The River Crane became famous in 1949 with the formation of the Crane River Jazz Band, the real fount of Trad Jazz in this country. It all took place very close to where I was living, but since I was only four at the time I knew nothing about it.
Like me, trumpeter Ken Colyer was living in Hounslow and got together with a few mates, including Monty Sunshine and Lonnie Donegan to play together away from everywhere in the park on the the banks of the river so as not to annoy the neighbours, and finally decided they were good enough to play at the local pub, the White Hart pub in Cranford, where they set up a jazz club. The pub is no more, and probably just as well as it would be hard to listen to music there now as the jets come in and out of Heathrow at rooftop level. Though presumably those who now frequent the KFC and Starbucks that replaced it either wear headphones or have had their hearing permanently impaired by their use.

Fortunately the rehearsals didn’t take place a mile or so further south, or it might have been called the Duke of Northumberland’s RIver Jazz Band which wouldn’t have slipped so easily off the tongue. Though they could have been the Crown and Sceptre Jazz band but that sounds far too English as well.

A wide-angle can make the planes seem quite small

The Crane runs along a short distance the east of Heathrow, and the pleasure of this walk was considerably diminished by the deafening noise of large flying machines threatening to land on top of us every minute or two. Fortunately none actually dropped short out of the sky during our passage.

I got plane spotting out of my system early, standing out in our back garden in the days when planes had large registration letters on the lower surface of their wings and crossing them off in my book, probably produced by Ian Allan publications, another local business just a few hundred yards from the suburban home to which J G Ballard moved a few years later. But seeing them go over so close is rather disturbing, as they do sometimes seem a little precariously Heath Robinson. Thinks did occasionally drop off in our back garden back in the old days, but fortunately missed all of us.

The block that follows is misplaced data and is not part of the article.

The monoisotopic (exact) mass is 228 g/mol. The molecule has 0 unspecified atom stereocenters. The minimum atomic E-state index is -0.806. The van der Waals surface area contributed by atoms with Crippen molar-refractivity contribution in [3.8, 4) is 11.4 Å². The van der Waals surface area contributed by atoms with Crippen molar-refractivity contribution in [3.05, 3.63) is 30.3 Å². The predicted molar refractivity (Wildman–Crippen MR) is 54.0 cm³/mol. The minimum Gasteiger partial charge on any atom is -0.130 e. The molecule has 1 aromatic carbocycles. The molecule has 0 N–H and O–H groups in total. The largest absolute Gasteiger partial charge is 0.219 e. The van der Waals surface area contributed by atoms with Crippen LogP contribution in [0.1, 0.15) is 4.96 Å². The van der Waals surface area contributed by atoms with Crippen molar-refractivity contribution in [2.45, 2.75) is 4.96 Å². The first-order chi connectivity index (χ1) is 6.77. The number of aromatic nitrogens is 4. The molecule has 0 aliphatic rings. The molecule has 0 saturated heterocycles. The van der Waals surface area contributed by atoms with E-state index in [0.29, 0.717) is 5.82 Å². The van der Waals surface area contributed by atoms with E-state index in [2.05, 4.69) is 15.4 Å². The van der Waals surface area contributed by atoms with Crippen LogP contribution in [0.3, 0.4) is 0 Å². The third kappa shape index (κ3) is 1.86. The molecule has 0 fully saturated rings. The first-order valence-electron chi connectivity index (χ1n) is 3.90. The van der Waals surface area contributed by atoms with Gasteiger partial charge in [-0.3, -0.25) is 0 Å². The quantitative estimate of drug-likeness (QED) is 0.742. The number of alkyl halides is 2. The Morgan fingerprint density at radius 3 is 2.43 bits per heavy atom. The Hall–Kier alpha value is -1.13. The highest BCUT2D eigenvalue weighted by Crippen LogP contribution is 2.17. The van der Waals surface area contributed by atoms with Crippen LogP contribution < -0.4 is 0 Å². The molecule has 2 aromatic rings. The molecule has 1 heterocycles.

We began and ended our walk at Hatton Cross, right at the edge of the airport, and stayed on to have a meal in the Green Man, which still looks like the country pub it used to be, and inside the noise of the aircraft is not too noticeable over the general background of a busy pub.

I played in the Crane as a child, paddled and fished and failed to swim. Played too in the woods and ruins and trenches of Hounslow Heath. When I grew older it was time for a little Chemistry, and we made bombs to attempt to destroy the remains of the gunpowder mill close to Baber Bridge, in what where then known to all as the ‘Crown and Sceptre’ woods. I’ve no idea where people got the name now used, Donkey Wood from – it certainly wasn’t called that in my youth. The Crown and Sceptre is no more either, transmogrified into a Tesco Express.